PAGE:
The main outcome of this study is to demonstrate that gamma band energy modulations could be used as online markers of high-order cognitive processes in humans. To our knowledge, this observation has thus far only been reported for lower frequency activities or in the motor cortex and early sensory regions during simple movements or sensory stimulations (Chatrian et al., 1960, Graimann et al., 2004, Leuthardt et al., 2004, Pfurtscheller et al., 2006), that is, in regions whose functional organisation is already well-known and which can be readily identified using ECS. Our results demonstrate the validity of neurofeedback for the identification of certain eloquent brain areas in humans, in conjunction with standard ECS. Both techniques should be thought of as complementary: the neurofeedback led us to specify precise functions whose perturbation had to be tested during the ECS session, and ECS revealed the effects on those functions of local perturbations of neural activity. The idea is not to replace ECS by neurofeedback sessions, but to complement it for certain functions.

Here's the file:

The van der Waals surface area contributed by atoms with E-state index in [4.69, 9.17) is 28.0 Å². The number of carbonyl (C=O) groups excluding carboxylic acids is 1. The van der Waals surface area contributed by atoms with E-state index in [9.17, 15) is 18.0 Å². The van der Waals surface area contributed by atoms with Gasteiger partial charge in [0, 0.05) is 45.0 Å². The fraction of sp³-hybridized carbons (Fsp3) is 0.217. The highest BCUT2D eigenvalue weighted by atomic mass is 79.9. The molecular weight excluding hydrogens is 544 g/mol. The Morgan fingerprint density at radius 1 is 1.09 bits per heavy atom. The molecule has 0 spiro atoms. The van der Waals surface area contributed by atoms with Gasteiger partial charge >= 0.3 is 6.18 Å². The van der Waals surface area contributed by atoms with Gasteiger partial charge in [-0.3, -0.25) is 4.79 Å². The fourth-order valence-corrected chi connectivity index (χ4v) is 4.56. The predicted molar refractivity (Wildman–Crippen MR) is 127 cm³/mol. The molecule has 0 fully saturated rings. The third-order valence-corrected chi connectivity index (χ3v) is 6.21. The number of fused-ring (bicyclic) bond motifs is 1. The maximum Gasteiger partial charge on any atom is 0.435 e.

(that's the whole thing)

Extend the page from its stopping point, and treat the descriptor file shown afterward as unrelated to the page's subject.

It should also be noted that, as in previous intracranial studies, it was in the gamma band that the correlation with the patient's behaviour proved to be tightest. Although the visual display also presented the activity in the alpha and beta bands, the patient spontaneously used the gamma activity as the more efficient marker. The cortical origin of those gamma band modulations was consistent with the well-known implication of the mid superior temporal sulcus in speech perception. Several neuroimaging studies have clearly established that this region activates in situations contrasting vocal vs. non vocal sounds (Belin et al., 2002, Belin et al., 2000), or human vs. animal vocal sounds (Fecteau et al., 2004). Indeed, in an fMRI study comparing short vocal vs. non-vocal sounds (Belin et al., 2002), the maximum BOLD difference was found only a few millimetres away from recording site A in the Talairach space (Talairach: -62, -14, 0). Also, a recent study (Cohen et al., 2004) has proposed that a region very close to our recording site (Talairach: -60, -8, -4) may constitute an auditory analog of the Visual Word Form Area. The effect we observed is thus fully compatible with the neuroimaging literature and not surprising a posteriori, however, we believe that the exact behaviour of site A during the neurofeedback session could not have been known a priori, not only because of the interindividual variability, but also because the exact function of this region in speech perception is still a matter of debate (Scott and Johnsrude, 2003). Several studies have proposed that it may be involved in sentence processing (Friederici et al., 2003, Humphries et al., 2005), either for the syntactic or for the semantic analysis of sentences (Friederici et al., 2003). In the patient we examined, this region responded strongly and selectively to sentences pronounced by the experimenter (in French or in an unknown foreign language), and less by the patient, and did not respond to non-sentence-like speech patterns such as the alphabet. This pattern of responses is very consistent with a participation in high-level phonological decoding, which would explain why there was no response to the subject's own voice, because the patient did not decode his own sentences. However, it is unlikely that the region participated in semantic processing because the strongest response was obtained for sentences in Suomi, a language unknown to the patient. Interestingly, the activity in this region has been found to be altered in autistic children (Boddaert et al., 2004), which may explain certain difficulties in communicating with others. In our sense, those results show that the neurofeedback session actually brought new insights into the function of the mid STS during speech perception, and not a simple confirmation of the known functional anatomy of this region.